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A fly anglers life. Part 1

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Fly fishing.  Some learn it from their fathers or grandfathers.  Others learn it from their mums.  A few are just innately good at it.  Others chase it and spend years learning it…not for profit, not to be the best, but just to learn, and have something that fulfills the self.  That accomplishment of figuring something out, the satisfaction of learning and be able to apply a skill and it be successful.  Some people spend their entire lives looking for something that brings their life joy and gratification.

I consider myself very fortunate.  Despite the hardship my family and I have overcome since my lady.  Got started at 18 right out of school.  Became adults together.  People still think we are young and my lady and I laugh.  Just starting out our 30’s with 3 kids under out belt, college degrees, debt, bills, the crap that builds up with life, my lady and I have a few things figured out and some experience with life compared to others our age.  We’ve been homeless, poor, living out a car, hotel rooms, bumming up with parents, if my 20’s taught me anything it was how to survive.  A few years back, my lady and I made a plan.  A very adult plan.  We cut the fat, got serious, and stopped fucking around so to speak.  We set a course, checked our barrings, and struck out on a new adventure…our adventure.

Fly Fishing, it seems, found me right when I needed it.  Fly fishing was and has been one of the only constant things in my adult life.  I stumbled upon it, and a long relationship began.  I sought it out, chased it down, I needed to know everything I could about it, to understand it, to find out all its secrets.  Not to be the best, not to eventually guide and make money, I did it because I was drawn into it. It called to me.  It pulled me in, like a big ‘ol 2’fer trout on the end of your line that won’t give up.  Every time I thought I was ahead of the game, it threw me a curve ball, typically right when life would throw me one as well.  I couldn’t get enough of it.  I always wanted one last cast, one more bend, one more run.  No matter what obstacles were there I kept working my way up river.  Life was no different.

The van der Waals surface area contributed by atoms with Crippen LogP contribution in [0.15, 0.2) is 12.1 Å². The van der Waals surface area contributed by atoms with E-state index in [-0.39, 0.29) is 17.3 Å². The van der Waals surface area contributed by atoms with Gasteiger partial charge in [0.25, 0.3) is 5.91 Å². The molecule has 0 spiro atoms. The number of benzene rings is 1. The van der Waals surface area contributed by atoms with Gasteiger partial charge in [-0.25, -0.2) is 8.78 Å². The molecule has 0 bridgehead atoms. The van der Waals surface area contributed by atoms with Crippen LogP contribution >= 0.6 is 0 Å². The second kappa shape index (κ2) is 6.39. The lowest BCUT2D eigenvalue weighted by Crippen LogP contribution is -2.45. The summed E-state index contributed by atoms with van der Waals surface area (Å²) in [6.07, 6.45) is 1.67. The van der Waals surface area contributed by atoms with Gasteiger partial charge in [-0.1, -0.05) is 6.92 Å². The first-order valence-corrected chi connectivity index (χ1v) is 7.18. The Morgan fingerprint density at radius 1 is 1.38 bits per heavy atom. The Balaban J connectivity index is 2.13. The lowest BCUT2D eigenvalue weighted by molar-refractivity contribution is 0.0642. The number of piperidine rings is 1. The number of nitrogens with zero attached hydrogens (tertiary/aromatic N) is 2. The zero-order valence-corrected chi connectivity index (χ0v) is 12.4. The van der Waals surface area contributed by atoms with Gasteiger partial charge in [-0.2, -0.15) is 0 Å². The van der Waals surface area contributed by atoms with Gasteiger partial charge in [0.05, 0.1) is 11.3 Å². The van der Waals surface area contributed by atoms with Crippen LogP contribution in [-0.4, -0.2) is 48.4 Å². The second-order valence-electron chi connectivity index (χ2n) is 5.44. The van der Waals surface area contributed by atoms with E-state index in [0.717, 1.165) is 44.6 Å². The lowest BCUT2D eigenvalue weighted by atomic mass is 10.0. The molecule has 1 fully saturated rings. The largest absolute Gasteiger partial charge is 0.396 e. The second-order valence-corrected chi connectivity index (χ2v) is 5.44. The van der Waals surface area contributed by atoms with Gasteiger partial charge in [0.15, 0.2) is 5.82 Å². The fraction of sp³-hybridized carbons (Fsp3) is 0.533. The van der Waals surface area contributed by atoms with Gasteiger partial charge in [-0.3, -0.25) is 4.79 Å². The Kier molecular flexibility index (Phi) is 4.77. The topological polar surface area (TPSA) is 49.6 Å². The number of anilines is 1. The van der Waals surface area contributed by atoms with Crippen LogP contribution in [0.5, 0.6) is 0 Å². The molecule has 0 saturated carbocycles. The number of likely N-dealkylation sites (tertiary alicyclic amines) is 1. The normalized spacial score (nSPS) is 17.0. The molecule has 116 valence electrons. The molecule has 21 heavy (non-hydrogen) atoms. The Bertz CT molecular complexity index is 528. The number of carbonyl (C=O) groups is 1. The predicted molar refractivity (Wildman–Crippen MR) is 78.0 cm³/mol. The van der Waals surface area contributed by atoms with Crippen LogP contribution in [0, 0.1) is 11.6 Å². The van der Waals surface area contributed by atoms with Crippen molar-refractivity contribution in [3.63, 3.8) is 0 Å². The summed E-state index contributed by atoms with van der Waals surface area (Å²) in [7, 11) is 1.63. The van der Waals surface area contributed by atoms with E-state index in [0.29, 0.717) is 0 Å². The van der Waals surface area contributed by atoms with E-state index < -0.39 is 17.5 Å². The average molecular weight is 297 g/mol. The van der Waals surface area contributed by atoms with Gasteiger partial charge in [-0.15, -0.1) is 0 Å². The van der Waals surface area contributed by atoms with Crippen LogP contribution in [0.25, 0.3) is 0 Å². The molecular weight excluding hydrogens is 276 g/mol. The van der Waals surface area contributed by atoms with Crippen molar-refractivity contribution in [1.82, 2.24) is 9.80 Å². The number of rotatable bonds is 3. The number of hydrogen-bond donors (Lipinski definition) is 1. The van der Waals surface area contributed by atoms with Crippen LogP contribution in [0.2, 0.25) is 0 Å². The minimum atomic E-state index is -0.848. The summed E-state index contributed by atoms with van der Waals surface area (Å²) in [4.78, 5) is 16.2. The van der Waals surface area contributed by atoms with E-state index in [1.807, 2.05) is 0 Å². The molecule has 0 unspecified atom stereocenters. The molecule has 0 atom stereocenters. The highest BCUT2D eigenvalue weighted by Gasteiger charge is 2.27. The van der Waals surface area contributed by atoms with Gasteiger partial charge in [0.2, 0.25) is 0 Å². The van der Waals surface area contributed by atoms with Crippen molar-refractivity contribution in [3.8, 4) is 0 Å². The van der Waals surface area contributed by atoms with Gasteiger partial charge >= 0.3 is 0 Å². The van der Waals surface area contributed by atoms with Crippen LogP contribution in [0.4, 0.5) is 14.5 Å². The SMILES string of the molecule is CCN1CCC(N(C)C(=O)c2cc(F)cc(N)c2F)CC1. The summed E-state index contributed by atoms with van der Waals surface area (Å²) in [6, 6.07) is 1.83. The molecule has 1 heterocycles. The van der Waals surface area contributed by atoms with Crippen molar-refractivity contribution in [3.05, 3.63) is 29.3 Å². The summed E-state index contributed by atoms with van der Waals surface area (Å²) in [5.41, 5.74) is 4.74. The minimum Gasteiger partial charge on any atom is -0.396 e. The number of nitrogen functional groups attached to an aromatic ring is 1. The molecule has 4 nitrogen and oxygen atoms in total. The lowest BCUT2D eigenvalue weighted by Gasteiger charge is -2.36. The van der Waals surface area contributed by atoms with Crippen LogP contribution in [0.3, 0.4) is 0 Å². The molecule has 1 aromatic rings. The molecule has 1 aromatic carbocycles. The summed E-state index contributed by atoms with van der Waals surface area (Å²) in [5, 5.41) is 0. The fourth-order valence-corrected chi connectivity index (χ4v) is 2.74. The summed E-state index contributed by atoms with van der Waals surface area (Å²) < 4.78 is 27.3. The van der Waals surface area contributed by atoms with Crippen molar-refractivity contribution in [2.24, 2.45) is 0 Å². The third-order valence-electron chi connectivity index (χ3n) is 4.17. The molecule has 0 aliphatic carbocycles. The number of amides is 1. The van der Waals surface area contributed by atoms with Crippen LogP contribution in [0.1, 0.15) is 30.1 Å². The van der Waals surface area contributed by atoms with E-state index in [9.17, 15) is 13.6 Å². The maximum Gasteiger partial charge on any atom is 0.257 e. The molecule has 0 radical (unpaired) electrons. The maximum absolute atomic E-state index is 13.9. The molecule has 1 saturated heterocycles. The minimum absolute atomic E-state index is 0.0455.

Now I’m not gonna get into all the negative and bad shit that befell my family.  It doesn’t really matter anymore.  But it should be pointed out that I would not be the man I am today with the reservations, resolve, and perspective I have without those years of hardship and in a sense I am grateful for them.  Because, what is life without hardship?  What is fly fishing if the trout does not need to be tricked?  The most memorable fish, have come from some of the hardest to reach spots, the longest and toughest days, and when you least expect it after hours, days, months, hell years, of hard days…then…it happens….and every bad day is worth it.  The journey to that day becomes the story, it becomes the focal point of conversation.  The trout that came of it is secondary, what came before, the lead in, that is what becomes memorable.  Life is no different.  At least not for this trout bum.